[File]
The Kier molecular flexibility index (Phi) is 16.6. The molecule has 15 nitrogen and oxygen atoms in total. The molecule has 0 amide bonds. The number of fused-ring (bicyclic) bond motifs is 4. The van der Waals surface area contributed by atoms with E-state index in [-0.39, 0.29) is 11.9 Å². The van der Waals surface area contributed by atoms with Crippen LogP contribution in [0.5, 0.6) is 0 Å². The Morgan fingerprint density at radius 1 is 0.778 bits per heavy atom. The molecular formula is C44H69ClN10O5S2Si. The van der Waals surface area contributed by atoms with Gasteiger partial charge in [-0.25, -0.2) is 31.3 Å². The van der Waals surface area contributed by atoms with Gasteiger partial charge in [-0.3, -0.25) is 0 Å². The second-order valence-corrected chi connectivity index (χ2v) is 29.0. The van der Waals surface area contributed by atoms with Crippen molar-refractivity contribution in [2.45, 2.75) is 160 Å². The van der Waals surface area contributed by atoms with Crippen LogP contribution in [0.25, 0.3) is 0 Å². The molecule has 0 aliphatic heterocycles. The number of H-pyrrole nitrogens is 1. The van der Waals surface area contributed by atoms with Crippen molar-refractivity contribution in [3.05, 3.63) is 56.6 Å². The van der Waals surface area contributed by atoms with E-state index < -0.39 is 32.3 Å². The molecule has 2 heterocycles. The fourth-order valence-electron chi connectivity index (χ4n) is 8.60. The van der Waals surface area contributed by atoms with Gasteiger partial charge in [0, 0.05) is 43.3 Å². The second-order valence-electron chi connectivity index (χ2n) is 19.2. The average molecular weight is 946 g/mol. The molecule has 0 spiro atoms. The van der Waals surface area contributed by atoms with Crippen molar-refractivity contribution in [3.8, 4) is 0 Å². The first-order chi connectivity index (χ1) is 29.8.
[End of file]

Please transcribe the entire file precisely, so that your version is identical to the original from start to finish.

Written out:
The Kier molecular flexibility index (Phi) is 16.6. The molecule has 15 nitrogen and oxygen atoms in total. The molecule has 0 amide bonds. The number of fused-ring (bicyclic) bond motifs is 4. The van der Waals surface area contributed by atoms with E-state index in [-0.39, 0.29) is 11.9 Å². The van der Waals surface area contributed by atoms with Crippen LogP contribution in [0.5, 0.6) is 0 Å². The Morgan fingerprint density at radius 1 is 0.778 bits per heavy atom. The molecular formula is C44H69ClN10O5S2Si. The van der Waals surface area contributed by atoms with Gasteiger partial charge in [-0.25, -0.2) is 31.3 Å². The van der Waals surface area contributed by atoms with Gasteiger partial charge in [-0.3, -0.25) is 0 Å². The second-order valence-corrected chi connectivity index (χ2v) is 29.0. The van der Waals surface area contributed by atoms with Crippen molar-refractivity contribution in [2.45, 2.75) is 160 Å². The van der Waals surface area contributed by atoms with Crippen LogP contribution in [0.25, 0.3) is 0 Å². The molecule has 0 aliphatic heterocycles. The number of H-pyrrole nitrogens is 1. The van der Waals surface area contributed by atoms with Crippen molar-refractivity contribution in [3.05, 3.63) is 56.6 Å². The van der Waals surface area contributed by atoms with E-state index < -0.39 is 32.3 Å². The molecule has 2 heterocycles. The fourth-order valence-electron chi connectivity index (χ4n) is 8.60. The van der Waals surface area contributed by atoms with Gasteiger partial charge in [0, 0.05) is 43.3 Å². The second-order valence-electron chi connectivity index (χ2n) is 19.2. The average molecular weight is 946 g/mol. The molecule has 0 spiro atoms. The van der Waals surface area contributed by atoms with Crippen molar-refractivity contribution in [3.8, 4) is 0 Å². The first-order chi connectivity index (χ1) is 29.8.